decimal point


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decimal point

a full stop or a raised full stop placed between the integral and fractional parts of a number in the decimal system

decimal point

[′des·məl ‚pȯint]
(mathematics)
A dot written either on or slightly above the line; used to mark the point at which place values change from positive to negative powers of 10 in the decimal number system.

decimal point

(character)
"." ASCII character 46. Common names are: point; dot; ITU-T, USA: period; ITU-T: decimal point. Rare: radix point; UK: full stop; INTERCAL: spot.
References in periodicals archive ?
So then when you have a decimal, the decimal point is like the middle, so you have the same columns on the other side but they go the opposite way and they have "-ths" on the end.
When ratings are calculated beyond the decimal point, Alastair Cook's side is ranked behind South Africa, in fifth place.
And when I did, they just said it was a mistake over a decimal point.
Ancelotti asked at a press conference with the assurance of a man who knows the answer to at least one decimal point.
An additional decimal point has been added to many instruments which means traders are able to see the full quote and have a higher level of transparency.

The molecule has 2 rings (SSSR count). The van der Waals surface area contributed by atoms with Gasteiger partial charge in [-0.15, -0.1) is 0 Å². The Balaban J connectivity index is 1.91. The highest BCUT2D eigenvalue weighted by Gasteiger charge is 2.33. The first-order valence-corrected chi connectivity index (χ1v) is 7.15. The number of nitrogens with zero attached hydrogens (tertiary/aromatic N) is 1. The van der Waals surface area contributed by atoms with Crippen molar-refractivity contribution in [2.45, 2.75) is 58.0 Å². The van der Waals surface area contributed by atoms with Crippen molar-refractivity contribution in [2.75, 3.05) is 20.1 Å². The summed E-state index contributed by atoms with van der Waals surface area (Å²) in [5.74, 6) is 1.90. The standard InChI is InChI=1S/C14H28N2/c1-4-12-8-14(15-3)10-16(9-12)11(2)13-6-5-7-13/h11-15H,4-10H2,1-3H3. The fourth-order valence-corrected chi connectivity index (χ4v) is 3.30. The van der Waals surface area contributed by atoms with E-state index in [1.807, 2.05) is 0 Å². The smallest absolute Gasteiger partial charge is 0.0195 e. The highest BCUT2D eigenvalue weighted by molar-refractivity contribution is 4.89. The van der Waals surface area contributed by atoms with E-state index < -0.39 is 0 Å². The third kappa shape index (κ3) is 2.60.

This instrument also has an easy fit Jack plug socket for the sensor, a timed delay to turn off the display and a large and clear one decimal point readout.
Mathematics is a means to an end, he says, and should be used as much as necessary, but not one decimal point more.
Now multiply the number in front of the decimal point by 17 yielding
Appeals can only be submitted after that date unless you believe that there has been a manifest error, such as a decimal point being put in the wrong place in which case the VOA will make the necessary alteration without too much delay.
A pip refers to the fourth decimal point out, or 1/100th of 1%.
00 forces the cell to display five digits before the decimal point and two digits after the decimal point.